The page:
A Brief but Vibrant Flame will Continue to Glow
She dreamed of starting a high school of her own -- a
different type of school. A school where there would be no
judgmental or critical assessments -- where a girl's worth
would be reckoned by who she was, not by what she scored. A
place where every girl could feel she was an integral part of
a greater whole.
Brocha Yitta Mermelstein, a"h, was taken from this
world on the second day of Pesach, at the age of 16. She will
never start a high school of her own. Shuvu's Board of
Directors, however, in a moving gesture of support for the
family, has announced that the first Shuvu girls' high school
in Yerushalayim, opening this September, would bear the name
of this extraordinary neshomo. "The opening of this
high school is the hemshech of a much larger effort.
We are gratified to be able to pay tribute to a young girl
who, during her brief interlude in this world, created
indelible reverberations in many lives," commented Avrohom
Biderman, Shuvu Co-chairman. "We hope this will bring a
nechoma to her choshuva parents."
The Shuvu school system, consisting of 29 schools with 9000
children enrolled, has up until now, in most areas, ended in
the eighth grade. This fall, in an extraordinary new effort,
new high schools will open in a number of cities including
Yerushalayim. It will be part of a larger initiative to open
high schools in cities across the country over the next
several years. "The goal is to have at least 12 in operation
by the year 2003," Mr. Biderman reports. "Children who are
just starting on the road to Yiddishkeit need a
continuum of their learning. The teen years are crucial. By
providing a high school education in a yeshiva for these
children, we can give them the tools they need to establish
Torahdike lives as adults."
Preparations for the high school in Yerushalayim have swung
into high gear. "We have already hired an outstanding
principal. Rivka Kaminetzky, who has years of experience,"
says Brocha Weinberger, Shuvu Educational Director. "We
realize that the standards must be very high as the
competition from the secular high schools is stiff. They are
well-equipped with huge campuses and laboratory facilities.
That is why the opening of this school which has been needed
for so long here, is such a challenge."
The idea of continuity in the education of Russian children
in Eretz Yisroel has always been a dream of Shuvu supporters.
"This whole campaign is very ambitious," says Mr. Biderman.
"However, we feel we will see concentrated results as
children coming from an irreligious environment are kept
within a Torah environment during this formative time." Mr.
Biderman also stressed that he felt it would be a tremendous
zechus for the Mermelstein family, to have a high
school named after Brochie that would exemplify the ideals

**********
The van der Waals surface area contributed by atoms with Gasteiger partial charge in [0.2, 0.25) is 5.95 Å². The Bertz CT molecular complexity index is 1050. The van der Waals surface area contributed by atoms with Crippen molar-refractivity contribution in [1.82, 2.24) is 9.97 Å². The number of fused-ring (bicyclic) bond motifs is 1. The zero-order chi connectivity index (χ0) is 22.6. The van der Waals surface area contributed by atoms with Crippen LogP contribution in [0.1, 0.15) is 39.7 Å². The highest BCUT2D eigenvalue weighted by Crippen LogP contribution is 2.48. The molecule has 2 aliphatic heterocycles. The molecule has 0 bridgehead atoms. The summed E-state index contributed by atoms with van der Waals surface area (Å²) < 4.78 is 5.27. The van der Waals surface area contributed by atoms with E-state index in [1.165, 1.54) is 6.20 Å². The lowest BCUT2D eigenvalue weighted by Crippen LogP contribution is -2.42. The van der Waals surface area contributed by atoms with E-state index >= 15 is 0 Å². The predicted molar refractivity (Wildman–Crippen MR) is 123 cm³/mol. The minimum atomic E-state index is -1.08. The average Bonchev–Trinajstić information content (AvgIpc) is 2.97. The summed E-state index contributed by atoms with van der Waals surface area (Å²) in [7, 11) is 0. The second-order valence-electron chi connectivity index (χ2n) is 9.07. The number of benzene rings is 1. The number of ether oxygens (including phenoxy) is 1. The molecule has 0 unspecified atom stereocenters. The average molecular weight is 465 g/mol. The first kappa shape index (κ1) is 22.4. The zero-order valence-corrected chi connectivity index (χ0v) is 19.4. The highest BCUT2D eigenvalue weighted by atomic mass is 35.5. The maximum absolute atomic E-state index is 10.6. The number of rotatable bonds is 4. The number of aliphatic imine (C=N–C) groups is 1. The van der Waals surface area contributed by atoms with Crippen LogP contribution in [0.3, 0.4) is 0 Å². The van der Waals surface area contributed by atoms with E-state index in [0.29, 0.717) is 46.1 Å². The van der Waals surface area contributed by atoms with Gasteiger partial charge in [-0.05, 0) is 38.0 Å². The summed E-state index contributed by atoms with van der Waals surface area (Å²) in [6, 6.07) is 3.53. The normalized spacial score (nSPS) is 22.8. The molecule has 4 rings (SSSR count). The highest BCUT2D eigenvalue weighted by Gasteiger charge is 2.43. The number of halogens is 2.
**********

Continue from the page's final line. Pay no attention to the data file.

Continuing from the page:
At the time of her petirah, Brochie was an 11th grader
at Bais Yaakov High School. Brochie's parents, Rabbi and Mrs.
Shmuel Noach Mermelstein (Rabbi Mermelstein has been the
eminent and popular 10th grade maggid shiur in Yeshiva
Novominsk for the past sixteen years) describe her as an
extraordinary daughter, a nurturing sister, a vibrant and
vital member of Klal Yisroel who used all her
kochos -- and they were many -- to make the world a
better place for everyone who crossed her path.
Brochie exhibited a maturity beyond her years. Her objective
in life -- expressed early in word, writing and deed -- was
to imbue every person she encountered with a positive sense
of herself. Intuitively, she knew exactly how to do it. She
expressed her ideals in poetry; she was 12 when she wrote:
"If any little words of ours, /Can make one's life
brighter, /If any melody or song of ours, /Can make one's
heart lighter, /If one small deed of ours, /Can make one feel
so great, /If one slight smile of ours, /Can cheer up and
elevate, /Then please help us speak, /Those kind words all
day long, /And take that sweet melody, /Or perhaps that
cheerful song, /Along with the good deed, /And cheerful
smile, /Let those who need it feel, /Serene for a while.
As an illustration of this message, we were told by her
parents that when arriving early enough at school, she would
write "Good Morning" across the board so that everyone could
start their day with a good feeling.
Her parents were given an album of letters written by her
classmates and friends. All expressed the joy she brought
into their lives and their feelings of loss that she was no
longer there, to encourage them and to be a role model for
what they aspired to become.
"I recently got back her siddur. For a while, her
class kept it. They wanted to take turns davening from
it. They told me they were inspired always by the way she
davened . . . with tremendous intensity and